Tinder vs. kindling: What’s the difference?

by | Dec 28, 2022 | Campfires

This post may contain affiliate links.

If you’ve ever tried to build a campfire (or bonfire, or even just a fire in your fireplace), then you know you can’t just hold a match to a log and call it a day.

No—you need tinder and kindling before you can get those big logs burning.

But what’s the difference between tinder and kindling? Let’s take a look.


Lighting birch bark tinder to start a campfire.

First things first: We’re not talking about the popular dating/hookup app called Tinder!

We’re talking about the original tinder—a.k.a. the stuff you use to build a campfire.

Tinder is the tiniest, most combustible material that you can find.

Think small and thin twigs, birch bark, and wood shavings.

Tinder is usually so small that you can light it immediately with a match or a lighter.

How to gather tinder

Birch bark lying on the forest ground.

For a natural tinder option, birch bark from white birch trees is your best bet.

The oils in the birch bark make it highly flammable even when wet, and the thin texture makes it burn quickly.

We also highly recommend bringing along a few of these quick light fire starter rolls as tinder to get your fire going, which are basically natural hardwood shavings.

Other common items you can use as tinder include:

  • Dryer lint
  • Cotton balls
  • Paper or newspaper strips
  • Sawdust
  • Dry grass
  • Dry leaves
  • Pine needles
  • Cat tails


A bucket of split logs to use for campfire kindling.

Kindling is larger than tinder and can come in various forms.

Common examples include small to medium-sized twigs and sticks, wood shavings or chips, bark strips, and pieces of split logs.

Kindling is generally combustible but may be slightly more difficult to light immediately and may not burn s quickly as tinder.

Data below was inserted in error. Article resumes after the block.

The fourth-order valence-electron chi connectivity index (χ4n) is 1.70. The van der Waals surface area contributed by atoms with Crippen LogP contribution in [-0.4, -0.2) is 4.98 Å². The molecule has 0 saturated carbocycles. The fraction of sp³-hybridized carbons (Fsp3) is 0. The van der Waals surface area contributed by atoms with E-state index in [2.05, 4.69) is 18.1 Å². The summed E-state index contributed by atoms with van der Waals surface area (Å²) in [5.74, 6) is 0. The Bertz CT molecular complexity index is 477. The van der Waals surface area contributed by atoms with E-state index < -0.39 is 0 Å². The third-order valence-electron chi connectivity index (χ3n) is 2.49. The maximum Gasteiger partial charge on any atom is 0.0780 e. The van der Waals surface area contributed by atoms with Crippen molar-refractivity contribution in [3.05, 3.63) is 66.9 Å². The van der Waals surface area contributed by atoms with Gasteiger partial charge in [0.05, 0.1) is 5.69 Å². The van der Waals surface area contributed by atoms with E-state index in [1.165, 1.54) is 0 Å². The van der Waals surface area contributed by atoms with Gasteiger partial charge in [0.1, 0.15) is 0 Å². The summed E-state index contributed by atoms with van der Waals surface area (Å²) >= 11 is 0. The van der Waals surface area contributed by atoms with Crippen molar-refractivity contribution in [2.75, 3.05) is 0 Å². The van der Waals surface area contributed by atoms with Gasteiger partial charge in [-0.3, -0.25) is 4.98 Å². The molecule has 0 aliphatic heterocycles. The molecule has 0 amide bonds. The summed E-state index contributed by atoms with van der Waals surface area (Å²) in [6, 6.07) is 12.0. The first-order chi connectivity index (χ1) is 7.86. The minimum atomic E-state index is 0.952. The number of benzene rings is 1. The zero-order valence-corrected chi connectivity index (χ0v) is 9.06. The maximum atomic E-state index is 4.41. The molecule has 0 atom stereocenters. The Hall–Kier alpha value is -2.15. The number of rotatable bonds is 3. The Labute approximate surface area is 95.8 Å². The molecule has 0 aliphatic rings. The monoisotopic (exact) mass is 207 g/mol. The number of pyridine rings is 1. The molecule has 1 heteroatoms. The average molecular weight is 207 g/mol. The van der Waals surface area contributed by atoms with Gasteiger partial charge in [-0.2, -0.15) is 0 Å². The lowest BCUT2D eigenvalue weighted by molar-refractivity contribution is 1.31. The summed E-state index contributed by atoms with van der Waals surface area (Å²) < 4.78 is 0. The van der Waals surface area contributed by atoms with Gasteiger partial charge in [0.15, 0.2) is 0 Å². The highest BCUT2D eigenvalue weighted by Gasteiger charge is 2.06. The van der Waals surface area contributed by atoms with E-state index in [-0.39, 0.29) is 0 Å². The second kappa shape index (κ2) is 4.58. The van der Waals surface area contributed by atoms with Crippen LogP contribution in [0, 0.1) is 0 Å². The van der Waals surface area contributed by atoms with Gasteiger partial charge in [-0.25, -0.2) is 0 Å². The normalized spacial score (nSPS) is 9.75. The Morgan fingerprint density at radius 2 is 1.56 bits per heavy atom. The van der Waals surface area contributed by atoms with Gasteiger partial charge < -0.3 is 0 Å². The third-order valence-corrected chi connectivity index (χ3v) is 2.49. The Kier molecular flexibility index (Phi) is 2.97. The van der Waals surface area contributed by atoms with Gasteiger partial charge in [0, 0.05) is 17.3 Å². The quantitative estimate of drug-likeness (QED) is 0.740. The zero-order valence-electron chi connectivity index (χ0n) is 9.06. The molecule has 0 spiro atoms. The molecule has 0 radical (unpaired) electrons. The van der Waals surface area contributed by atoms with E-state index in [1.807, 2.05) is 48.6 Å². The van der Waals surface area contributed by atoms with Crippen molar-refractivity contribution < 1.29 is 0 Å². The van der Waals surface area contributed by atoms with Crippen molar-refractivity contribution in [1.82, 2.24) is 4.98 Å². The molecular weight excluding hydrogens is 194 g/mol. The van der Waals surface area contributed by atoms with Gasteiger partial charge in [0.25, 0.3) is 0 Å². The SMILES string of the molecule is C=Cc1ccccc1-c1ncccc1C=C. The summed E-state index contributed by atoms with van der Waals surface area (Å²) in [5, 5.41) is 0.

Other things you can use as kindling include:

  • Crumpled newspaper
  • Straw
  • Cedar bark
  • Corn cobs
  • Pinecones

How to gather kindling

A pile of dead branches and logs to use as campfire kindling.

Look around your campsite and collect twigs, sticks, bark strips, and split logs to use as kindling.

These pieces should be no bigger than the width of two fingers in order for the tinder to effectively ignite them.

Using a hacksaw, hatchet, or axe, you can chop larger pieces into smaller ones.

These items must ideally be as dry as possible.

If they’re not dry, you may have trouble generating enough heat to spread the fire.

You can tell that your kindling is wet if it starts smoking a lot once you add it to your fire.

Smoke means that the tinder is burning off the moisture in order to ignite the kindling, which will take longer than with tinder that’s already dry.

It isn’t impossible to build a fire with wet kindling, but it is much harder.

Is tinder the same kindling?

A person cutting wood shavings from a split log to use for tinder or kindling.

No, not exactly.

They can be the same material, but tinder is always smaller and thinner, whereas kindling is slightly bigger and thicker.

The main difference between tinder and kindling is the size and thickness.

Another way to understand the difference between tinder vs. kindling is to recognize that there are three main fuel types—all with their own special roles—in building a fire:

  1. Tinder (smallest fuel type) is meant to help you get your flame lit.
  2. Kindling (medium fuel type) uses the tinder flame to spread the flames and build heat.
  3. Logs (largest fuel type) use the heat from the kindling to burn and provide the longest and most consistent heat.

How to you use tinder and kindling to build a campfire

A person lighting a tinder bundle to start a campfire.

Lighting your tinder is the first step toward getting your campfire started.

It will burn quickly, but it won’t produce an enduring flame.

Once your tinder is ignited, you can begin adding kindling to help spread the fire and build up the heat.

To help build our campfires—and especially when we have no choice but to use wet kindling—we like to use our collapsible fire bellowing tool to blow air between the tight spaces of tinder and kindling.

The oxygen helps to fuel the flames, which creates more heat and enables the fire to burn and spread more quickly.

A campfire burning.

After a few minutes of allowing the heat to build (which may require adding more kindling as the initial pieces burn away), you can add your larger pieces of fuel to the fire—such as thicker stick and bigger pieces of split logs.